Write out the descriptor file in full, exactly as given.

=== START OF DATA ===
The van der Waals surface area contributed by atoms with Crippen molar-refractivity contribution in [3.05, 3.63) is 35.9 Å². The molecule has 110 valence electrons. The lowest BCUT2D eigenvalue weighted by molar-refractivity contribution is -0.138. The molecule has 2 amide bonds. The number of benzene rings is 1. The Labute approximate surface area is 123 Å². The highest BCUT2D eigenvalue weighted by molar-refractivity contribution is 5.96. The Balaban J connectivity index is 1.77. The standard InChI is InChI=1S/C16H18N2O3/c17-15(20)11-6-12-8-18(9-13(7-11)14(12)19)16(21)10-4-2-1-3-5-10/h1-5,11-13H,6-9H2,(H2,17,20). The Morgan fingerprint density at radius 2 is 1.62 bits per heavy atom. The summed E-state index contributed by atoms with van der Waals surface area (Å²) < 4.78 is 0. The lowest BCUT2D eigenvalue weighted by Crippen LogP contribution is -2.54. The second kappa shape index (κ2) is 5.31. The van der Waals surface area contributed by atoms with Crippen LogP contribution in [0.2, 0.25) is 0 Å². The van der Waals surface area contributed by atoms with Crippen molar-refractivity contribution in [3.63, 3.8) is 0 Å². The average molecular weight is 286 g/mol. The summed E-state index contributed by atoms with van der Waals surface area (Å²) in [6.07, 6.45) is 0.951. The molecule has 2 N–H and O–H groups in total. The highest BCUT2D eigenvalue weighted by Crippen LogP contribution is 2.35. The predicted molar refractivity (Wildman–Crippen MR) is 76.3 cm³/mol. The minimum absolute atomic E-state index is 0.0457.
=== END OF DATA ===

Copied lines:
The van der Waals surface area contributed by atoms with Crippen molar-refractivity contribution in [3.05, 3.63) is 35.9 Å². The molecule has 110 valence electrons. The lowest BCUT2D eigenvalue weighted by molar-refractivity contribution is -0.138. The molecule has 2 amide bonds. The number of benzene rings is 1. The Labute approximate surface area is 123 Å². The highest BCUT2D eigenvalue weighted by molar-refractivity contribution is 5.96. The Balaban J connectivity index is 1.77. The standard InChI is InChI=1S/C16H18N2O3/c17-15(20)11-6-12-8-18(9-13(7-11)14(12)19)16(21)10-4-2-1-3-5-10/h1-5,11-13H,6-9H2,(H2,17,20). The Morgan fingerprint density at radius 2 is 1.62 bits per heavy atom. The summed E-state index contributed by atoms with van der Waals surface area (Å²) < 4.78 is 0. The lowest BCUT2D eigenvalue weighted by Crippen LogP contribution is -2.54. The second kappa shape index (κ2) is 5.31. The van der Waals surface area contributed by atoms with Crippen LogP contribution in [0.2, 0.25) is 0 Å². The van der Waals surface area contributed by atoms with Crippen molar-refractivity contribution in [3.63, 3.8) is 0 Å². The average molecular weight is 286 g/mol. The summed E-state index contributed by atoms with van der Waals surface area (Å²) in [6.07, 6.45) is 0.951. The molecule has 2 N–H and O–H groups in total. The highest BCUT2D eigenvalue weighted by Crippen LogP contribution is 2.35. The predicted molar refractivity (Wildman–Crippen MR) is 76.3 cm³/mol. The minimum absolute atomic E-state index is 0.0457.